On some level, I wish that I could have summoned my outrage that day in June, when Mary brought up the Dobbs ruling on our Zoom call. Maybe it hadn’t fully registered yet – since there has been a phantasmatic quality to much of what has happened, politically, in the U.S. in the last few years, and especially because I feel far away, in another country, right now. Perhaps I was too tired; I really hadn’t slept in six weeks. But I also just wasn’t surprised; and call me a pessimist for not expecting some sea change in the immediate future. Regardless of what happens with present efforts to codify Roe, however, it is clear that we need to take action – radical action – now. It’s encouraging that so many people have registered to vote in recent weeks, though voting will not be enough. It’s great that so many have showed up on the streets to protest; that won’t be enough either. In the wake of Roe, we need to form new feminist solidarity groups, out of “necessity, in the wreckage” (8) of our American demos. We need to join forces and engage in the messy, conflictual process of working together to protect reproductive rights – on the institutional level, but also by way of seemingly microcosmic creative acts of resistance. If there is one thing I’ve learned from my own queer engagement with Adorno, it’s that solidarity can be built among the most no-saying, critical-theorizing social outsiders. Mary and I, for example, both happen to be avid outdoorspeople currently living in places with access to camping. And we are both open to the hard work of making new friends…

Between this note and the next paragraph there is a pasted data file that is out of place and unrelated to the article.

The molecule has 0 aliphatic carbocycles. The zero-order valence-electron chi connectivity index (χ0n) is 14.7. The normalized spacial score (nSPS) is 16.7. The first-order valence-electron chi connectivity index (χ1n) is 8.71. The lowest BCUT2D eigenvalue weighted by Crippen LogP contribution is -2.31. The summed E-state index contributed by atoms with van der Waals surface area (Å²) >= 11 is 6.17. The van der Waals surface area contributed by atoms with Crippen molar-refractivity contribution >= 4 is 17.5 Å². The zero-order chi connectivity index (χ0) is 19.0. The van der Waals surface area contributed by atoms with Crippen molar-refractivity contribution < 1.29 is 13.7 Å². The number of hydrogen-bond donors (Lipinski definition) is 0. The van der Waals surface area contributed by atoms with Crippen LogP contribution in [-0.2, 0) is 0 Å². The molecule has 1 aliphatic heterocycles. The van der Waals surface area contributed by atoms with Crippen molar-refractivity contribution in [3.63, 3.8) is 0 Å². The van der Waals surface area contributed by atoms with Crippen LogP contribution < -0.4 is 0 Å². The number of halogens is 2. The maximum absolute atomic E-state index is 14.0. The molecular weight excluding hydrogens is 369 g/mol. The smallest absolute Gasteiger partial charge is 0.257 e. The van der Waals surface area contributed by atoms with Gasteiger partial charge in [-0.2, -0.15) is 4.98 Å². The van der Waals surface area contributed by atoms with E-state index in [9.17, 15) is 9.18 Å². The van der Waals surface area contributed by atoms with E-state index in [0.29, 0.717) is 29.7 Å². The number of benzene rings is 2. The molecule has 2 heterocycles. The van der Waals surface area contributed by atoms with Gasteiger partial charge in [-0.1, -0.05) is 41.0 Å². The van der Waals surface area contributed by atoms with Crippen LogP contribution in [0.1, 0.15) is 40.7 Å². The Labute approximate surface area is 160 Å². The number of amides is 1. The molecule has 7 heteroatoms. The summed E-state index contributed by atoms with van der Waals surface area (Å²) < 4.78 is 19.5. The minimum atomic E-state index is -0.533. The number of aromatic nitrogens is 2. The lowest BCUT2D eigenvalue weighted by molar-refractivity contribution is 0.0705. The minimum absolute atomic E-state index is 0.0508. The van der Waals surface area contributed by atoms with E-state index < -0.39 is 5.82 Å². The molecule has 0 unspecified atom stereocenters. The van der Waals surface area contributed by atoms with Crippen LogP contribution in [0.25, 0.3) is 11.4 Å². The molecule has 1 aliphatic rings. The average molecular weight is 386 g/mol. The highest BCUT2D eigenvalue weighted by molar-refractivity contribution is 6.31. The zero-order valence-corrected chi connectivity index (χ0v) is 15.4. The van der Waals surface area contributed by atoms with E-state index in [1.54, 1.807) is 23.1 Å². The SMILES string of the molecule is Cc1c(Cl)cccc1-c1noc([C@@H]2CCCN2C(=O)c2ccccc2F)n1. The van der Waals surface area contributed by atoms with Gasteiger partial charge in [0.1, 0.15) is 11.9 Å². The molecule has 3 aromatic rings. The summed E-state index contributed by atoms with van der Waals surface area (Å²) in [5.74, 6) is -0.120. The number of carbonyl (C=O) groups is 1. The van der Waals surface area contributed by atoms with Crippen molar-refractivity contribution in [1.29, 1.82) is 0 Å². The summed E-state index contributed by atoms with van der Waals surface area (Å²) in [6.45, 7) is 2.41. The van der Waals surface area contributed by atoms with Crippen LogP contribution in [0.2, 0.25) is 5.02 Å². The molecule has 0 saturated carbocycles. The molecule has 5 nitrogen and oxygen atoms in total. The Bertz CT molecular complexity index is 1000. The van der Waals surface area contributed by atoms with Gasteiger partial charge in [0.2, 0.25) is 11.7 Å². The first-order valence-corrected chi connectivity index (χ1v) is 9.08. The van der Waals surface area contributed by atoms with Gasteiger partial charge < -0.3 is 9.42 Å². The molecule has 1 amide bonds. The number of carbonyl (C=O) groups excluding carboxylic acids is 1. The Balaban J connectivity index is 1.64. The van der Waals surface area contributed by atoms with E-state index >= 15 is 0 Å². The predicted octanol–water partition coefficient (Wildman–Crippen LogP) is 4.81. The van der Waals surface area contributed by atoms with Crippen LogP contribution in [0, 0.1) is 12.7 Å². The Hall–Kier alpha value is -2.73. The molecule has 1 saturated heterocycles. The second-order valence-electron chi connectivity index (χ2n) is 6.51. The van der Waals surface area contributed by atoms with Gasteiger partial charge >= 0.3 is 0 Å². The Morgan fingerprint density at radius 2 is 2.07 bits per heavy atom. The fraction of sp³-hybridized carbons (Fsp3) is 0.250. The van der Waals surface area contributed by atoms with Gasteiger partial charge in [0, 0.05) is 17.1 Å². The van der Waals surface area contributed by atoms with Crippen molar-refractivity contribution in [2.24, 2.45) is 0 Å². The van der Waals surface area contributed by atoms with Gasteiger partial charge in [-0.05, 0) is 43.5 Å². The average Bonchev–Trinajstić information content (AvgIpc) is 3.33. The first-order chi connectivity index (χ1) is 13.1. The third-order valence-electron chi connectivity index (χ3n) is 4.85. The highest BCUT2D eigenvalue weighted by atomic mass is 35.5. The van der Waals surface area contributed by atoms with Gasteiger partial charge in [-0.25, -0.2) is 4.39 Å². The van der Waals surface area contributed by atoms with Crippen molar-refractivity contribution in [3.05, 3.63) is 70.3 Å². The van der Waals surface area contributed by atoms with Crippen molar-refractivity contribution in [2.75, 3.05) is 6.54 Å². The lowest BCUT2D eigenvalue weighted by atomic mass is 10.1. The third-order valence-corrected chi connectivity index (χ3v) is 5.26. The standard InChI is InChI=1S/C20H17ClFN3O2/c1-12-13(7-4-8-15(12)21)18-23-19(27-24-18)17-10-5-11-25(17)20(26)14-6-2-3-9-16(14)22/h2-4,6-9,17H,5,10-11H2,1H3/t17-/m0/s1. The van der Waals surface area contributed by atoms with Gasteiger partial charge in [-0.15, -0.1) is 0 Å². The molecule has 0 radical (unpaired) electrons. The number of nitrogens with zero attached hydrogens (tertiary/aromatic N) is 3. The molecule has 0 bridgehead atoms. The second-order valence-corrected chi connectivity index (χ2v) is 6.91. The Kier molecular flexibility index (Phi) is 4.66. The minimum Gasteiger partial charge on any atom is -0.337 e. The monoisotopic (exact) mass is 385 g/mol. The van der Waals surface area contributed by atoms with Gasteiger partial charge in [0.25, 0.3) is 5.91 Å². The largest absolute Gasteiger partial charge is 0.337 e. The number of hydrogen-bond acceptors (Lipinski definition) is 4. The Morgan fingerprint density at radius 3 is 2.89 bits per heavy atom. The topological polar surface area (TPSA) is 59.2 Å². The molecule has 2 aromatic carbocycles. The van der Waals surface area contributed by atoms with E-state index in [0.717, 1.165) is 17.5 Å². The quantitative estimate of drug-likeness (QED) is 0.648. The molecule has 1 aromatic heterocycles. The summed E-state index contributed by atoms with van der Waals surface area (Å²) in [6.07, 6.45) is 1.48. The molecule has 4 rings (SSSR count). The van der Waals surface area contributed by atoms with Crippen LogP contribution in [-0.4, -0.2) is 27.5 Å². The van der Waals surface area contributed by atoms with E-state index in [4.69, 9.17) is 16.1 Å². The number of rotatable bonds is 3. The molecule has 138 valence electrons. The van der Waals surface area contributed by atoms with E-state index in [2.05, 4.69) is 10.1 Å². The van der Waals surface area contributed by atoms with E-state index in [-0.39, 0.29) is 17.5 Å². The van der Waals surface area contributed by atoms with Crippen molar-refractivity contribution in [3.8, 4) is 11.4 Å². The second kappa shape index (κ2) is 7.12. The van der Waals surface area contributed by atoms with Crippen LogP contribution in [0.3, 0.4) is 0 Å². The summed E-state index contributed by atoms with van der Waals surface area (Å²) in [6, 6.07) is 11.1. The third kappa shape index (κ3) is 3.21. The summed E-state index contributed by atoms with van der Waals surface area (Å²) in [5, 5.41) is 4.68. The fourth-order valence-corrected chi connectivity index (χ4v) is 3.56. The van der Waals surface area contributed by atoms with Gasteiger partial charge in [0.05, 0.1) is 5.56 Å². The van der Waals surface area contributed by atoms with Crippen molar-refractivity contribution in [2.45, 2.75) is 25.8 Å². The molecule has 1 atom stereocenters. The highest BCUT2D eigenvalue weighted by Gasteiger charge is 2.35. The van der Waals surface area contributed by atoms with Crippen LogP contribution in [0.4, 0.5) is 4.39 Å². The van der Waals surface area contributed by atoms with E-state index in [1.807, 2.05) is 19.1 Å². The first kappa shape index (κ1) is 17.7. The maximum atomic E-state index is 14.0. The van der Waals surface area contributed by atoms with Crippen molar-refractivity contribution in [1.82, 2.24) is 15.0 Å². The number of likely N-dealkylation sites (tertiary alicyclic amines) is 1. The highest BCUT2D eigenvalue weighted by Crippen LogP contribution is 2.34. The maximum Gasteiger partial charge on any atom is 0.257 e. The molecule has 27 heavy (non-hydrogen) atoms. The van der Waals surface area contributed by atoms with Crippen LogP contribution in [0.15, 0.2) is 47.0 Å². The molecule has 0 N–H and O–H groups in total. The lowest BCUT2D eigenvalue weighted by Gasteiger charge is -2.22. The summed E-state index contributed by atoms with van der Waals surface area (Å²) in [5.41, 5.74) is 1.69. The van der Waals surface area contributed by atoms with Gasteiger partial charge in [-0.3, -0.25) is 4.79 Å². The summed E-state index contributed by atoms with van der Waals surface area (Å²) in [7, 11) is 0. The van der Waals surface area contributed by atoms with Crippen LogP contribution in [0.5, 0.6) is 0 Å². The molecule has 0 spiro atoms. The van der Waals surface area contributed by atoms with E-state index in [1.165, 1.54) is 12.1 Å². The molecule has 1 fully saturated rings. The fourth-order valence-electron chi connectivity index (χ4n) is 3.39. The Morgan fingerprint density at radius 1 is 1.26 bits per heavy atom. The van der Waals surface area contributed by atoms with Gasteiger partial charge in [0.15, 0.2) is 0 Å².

1. Mary E. Witlacil, “The Critical Pessimism of Theodor Adorno.” New Political Science, 2022. DOI: 10.1080/07393148.2022.2076509
2. Lee Edelman titles the first chapter of his antisocial queer ethic, No Future: Queer Theory and the Death Drive (Durham: Duke University Press, 2004), “the future is kid stuff.” For a trenchant critique of Edelman’s take on futurity, see Mari Ruti, The Ethics of Opting Out: Queer Theory’s Defiant Subjects (New York: Columbia University Press, 2017), Chapter Three, “Why There is Always a Future in the Future.”3. Siraganian, Modernism and the Meaning of Corporate Persons, p.197.
3. “… my psychic survival has always been predicated on my ability to walk away from what is debilitatingly painful,” Ruti avers. Ruti, The Ethics of Opting Out, 95.
5. Colloquially, in the U.S. context, “hooking up” means having a sexual encounter with a person with whom you are not in a relationship.
6. The wave metaphor has been criticized for presenting a misleading picture of U.S. feminist activism as having historically been unified around certain ideas and goals, when, in fact, U.S. feminist movement, as bell hooks calls it, has been quite heteronomous. Linda Nicholson, “Feminism in “Waves”: Useful Metaphor or Not?” New Politics, Vol. XII, No. 4 (Whole Number 48), Winter 2010. bell hooks, Feminism is for Everybody: Passionate Politics (New York: Routledge, 2015).
7. Axel Honneth, Freedom’s Right: The Social Foundations of Democratic Life, Trans. Joseph Ganahl (New York: Columbia University Press, 2014), 17. Indeed, most of the book consists in a reconstruction of the realization and institutionalization of freedom in modern European society.
8. Nathan DuFord, Solidarity in Conflict: A Democratic Theory (Stanford: Stanford University Press, 2022), 27. (Published under Rochelle DuFord.)